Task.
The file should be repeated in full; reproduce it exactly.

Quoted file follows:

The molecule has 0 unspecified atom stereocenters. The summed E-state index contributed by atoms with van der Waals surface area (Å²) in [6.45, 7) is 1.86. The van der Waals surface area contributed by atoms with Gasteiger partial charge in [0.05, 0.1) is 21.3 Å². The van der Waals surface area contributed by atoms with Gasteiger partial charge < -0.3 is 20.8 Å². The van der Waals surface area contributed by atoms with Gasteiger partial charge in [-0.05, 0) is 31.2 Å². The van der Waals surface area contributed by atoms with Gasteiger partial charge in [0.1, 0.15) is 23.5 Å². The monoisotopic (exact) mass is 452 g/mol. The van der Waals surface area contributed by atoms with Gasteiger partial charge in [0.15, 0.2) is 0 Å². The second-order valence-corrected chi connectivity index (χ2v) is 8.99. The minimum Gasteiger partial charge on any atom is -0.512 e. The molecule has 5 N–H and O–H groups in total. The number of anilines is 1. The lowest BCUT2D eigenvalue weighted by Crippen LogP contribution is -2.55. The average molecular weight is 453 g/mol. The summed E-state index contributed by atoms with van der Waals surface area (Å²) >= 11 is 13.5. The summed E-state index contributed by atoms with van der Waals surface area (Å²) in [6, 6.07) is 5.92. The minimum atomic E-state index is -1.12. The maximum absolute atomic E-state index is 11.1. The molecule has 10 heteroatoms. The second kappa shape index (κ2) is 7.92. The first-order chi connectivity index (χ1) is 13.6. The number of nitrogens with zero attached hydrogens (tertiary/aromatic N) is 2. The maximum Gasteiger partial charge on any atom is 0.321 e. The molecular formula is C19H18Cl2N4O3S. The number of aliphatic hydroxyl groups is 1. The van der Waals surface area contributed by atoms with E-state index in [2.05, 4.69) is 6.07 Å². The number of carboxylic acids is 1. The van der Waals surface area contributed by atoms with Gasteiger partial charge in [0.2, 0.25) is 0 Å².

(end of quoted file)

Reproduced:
The molecule has 0 unspecified atom stereocenters. The summed E-state index contributed by atoms with van der Waals surface area (Å²) in [6.45, 7) is 1.86. The van der Waals surface area contributed by atoms with Gasteiger partial charge in [0.05, 0.1) is 21.3 Å². The van der Waals surface area contributed by atoms with Gasteiger partial charge < -0.3 is 20.8 Å². The van der Waals surface area contributed by atoms with Gasteiger partial charge in [-0.05, 0) is 31.2 Å². The van der Waals surface area contributed by atoms with Gasteiger partial charge in [0.1, 0.15) is 23.5 Å². The monoisotopic (exact) mass is 452 g/mol. The van der Waals surface area contributed by atoms with Gasteiger partial charge in [0.15, 0.2) is 0 Å². The second-order valence-corrected chi connectivity index (χ2v) is 8.99. The minimum Gasteiger partial charge on any atom is -0.512 e. The molecule has 5 N–H and O–H groups in total. The number of anilines is 1. The lowest BCUT2D eigenvalue weighted by Crippen LogP contribution is -2.55. The average molecular weight is 453 g/mol. The summed E-state index contributed by atoms with van der Waals surface area (Å²) >= 11 is 13.5. The summed E-state index contributed by atoms with van der Waals surface area (Å²) in [6, 6.07) is 5.92. The minimum atomic E-state index is -1.12. The maximum absolute atomic E-state index is 11.1. The molecule has 10 heteroatoms. The second kappa shape index (κ2) is 7.92. The first-order chi connectivity index (χ1) is 13.6. The number of nitrogens with zero attached hydrogens (tertiary/aromatic N) is 2. The maximum Gasteiger partial charge on any atom is 0.321 e. The molecular formula is C19H18Cl2N4O3S. The number of aliphatic hydroxyl groups is 1. The van der Waals surface area contributed by atoms with E-state index in [2.05, 4.69) is 6.07 Å². The number of carboxylic acids is 1. The van der Waals surface area contributed by atoms with Gasteiger partial charge in [0.2, 0.25) is 0 Å².